'Data' can be a difficult term for humanists. As Miriam Posner explains, "when you call something data, you imply that it exists in discrete, fungible units; that it is computationally tractable; that its meaningful qualities can be enumerated in a finite list; that someone else performing the same operations on the same data will come up with the same results. This is not how humanists think of the material they work with" (2015). Despite discomfort with the term, humanists engage with data on a regular basis as they search for, organize, and analyze born-digital and digitized resources. In this workshop we will discuss different approaches to working with data in the digital humanities, and participants will gain experience working with digital resources to create and present a dataset of their own.
Session II Friday 29 March 2:00-5:00
Since literary scholar Franco Moretti coined the term "distant reading" in his 2005 analysis of novel publishing, many digital humanists have taken up the call to digital and quantitative analyses of text and metadata. Digitally analyzing large quantities of text lets researchers get a sense of the contours of language use at particular times and in particular places. This session will engage participants in developing distant reading research questions, finding and curating datasets, and using some freely available text analysis tools including Voyant Tools and DataBasic.io to approach those questions. We will gloss and discuss some of the distant reading debates among digital humanists, including values and dangers of the trend toward quantification, the risks of denigrating close reading, and the challenges of conducting quantitative analysis without advanced statistical training. To conclude the workshop, participants will select one visualization of their data to present to the group and discuss in some detail.
Session III Saturday 30 March 10:00-1:00
How do we preserve and present three-dimensional objects in an engaging and accurate way? This session focuses on the utilization of free tools used to capture objects digitally using just your camera (or phone) and computer. Photogrammetry is a powerful technology which until recently was inaccessible to most users without access to a supercomputer. Now, with cloud computing, researchers and educators can take a series of photographs to generate an accurate 3D model quickly. We will learn the basic techniques for well-executed photogrammetry photos, including specific settings, positioning, and lighting conditions. We will discuss the specifics of single object capturing and environment capturing. Then, we will cover how to push our content using cloud computing software to generate our 3D models and further refine their accuracy. We will also learn how to present this content in both a classroom and conference environment.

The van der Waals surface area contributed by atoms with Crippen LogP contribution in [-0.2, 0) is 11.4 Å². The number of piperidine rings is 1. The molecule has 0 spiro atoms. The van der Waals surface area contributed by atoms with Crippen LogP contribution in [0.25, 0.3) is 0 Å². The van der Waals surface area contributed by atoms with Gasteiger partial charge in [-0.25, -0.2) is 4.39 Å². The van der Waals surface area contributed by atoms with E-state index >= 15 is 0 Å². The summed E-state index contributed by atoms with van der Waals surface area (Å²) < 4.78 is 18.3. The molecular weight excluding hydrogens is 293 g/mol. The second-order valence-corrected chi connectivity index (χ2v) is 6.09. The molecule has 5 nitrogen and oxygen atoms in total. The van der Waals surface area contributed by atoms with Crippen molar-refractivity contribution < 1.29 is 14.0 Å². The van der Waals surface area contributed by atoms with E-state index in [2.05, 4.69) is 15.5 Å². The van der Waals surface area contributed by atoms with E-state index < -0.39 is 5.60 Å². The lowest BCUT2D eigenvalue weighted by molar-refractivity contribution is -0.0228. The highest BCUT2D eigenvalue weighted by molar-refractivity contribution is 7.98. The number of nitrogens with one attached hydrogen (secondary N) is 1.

Session IV Saturday 30 March 2:00-5:00
New technologies like Augmented and Virtual reality can be fascinating tools for both pedagogy and research, but present unique challenges and seemingly steep learning curves for the novice user. However, both of these technologies are becoming rapidly more accessible and available for educators and researchers. In this session, we will learn the essential elements of successful AR and VR applications. We will discuss how to leverage existing (and free) tools to create engaging content for our classrooms and presentations. The session will conclude with a small group exercise where we will create our own simple AR/VR app with custom content.
Session V Sunday 31 March 10:00-1:00
This session will focus on some of the special ethical issues that arise when working with digital representations. We will begin by discussing and showing examples of problematic 3D representations for heritage contexts. Next, we will present some of our recent work that suggests that how one chooses to visually represent a scenario may affect how a viewer morally judges the scenario. Following this, we will discuss the ethics of preserving 3D models and digital artifacts, and challenges and moral obligations for researchers in capturing metadata within their 3D models, including the obligation to document uncertainty that might exist about aspects of their representations. We will conclude by addressing the unique problem for digital humanists of receiving proper institutional credit for their work.
Session VI Sunday 31 March 2:00-5:00
The project laboratory is divided into three roughly equal parts. Part one will be organized as a roundtable covering the principles of sound project design and management. Part two provides participants with an opportunity to consult with institute faculty to create a project proposal for their research or teaching, and part three is dedicated to the presentation of participant proposals and discussion of next steps.
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1media/05-bw.png2018-10-15T15:54:50-07:00Andrea Davise50475e163fb87bc8bd10c6c0244468fd91e8da5Digital Humanities Research InstituteElizabeth Chamberlain8visual_path2019-04-01T04:20:07-07:00Elizabeth Chamberlaine51a4b3828ec28808a9553078033a5c5c74e811a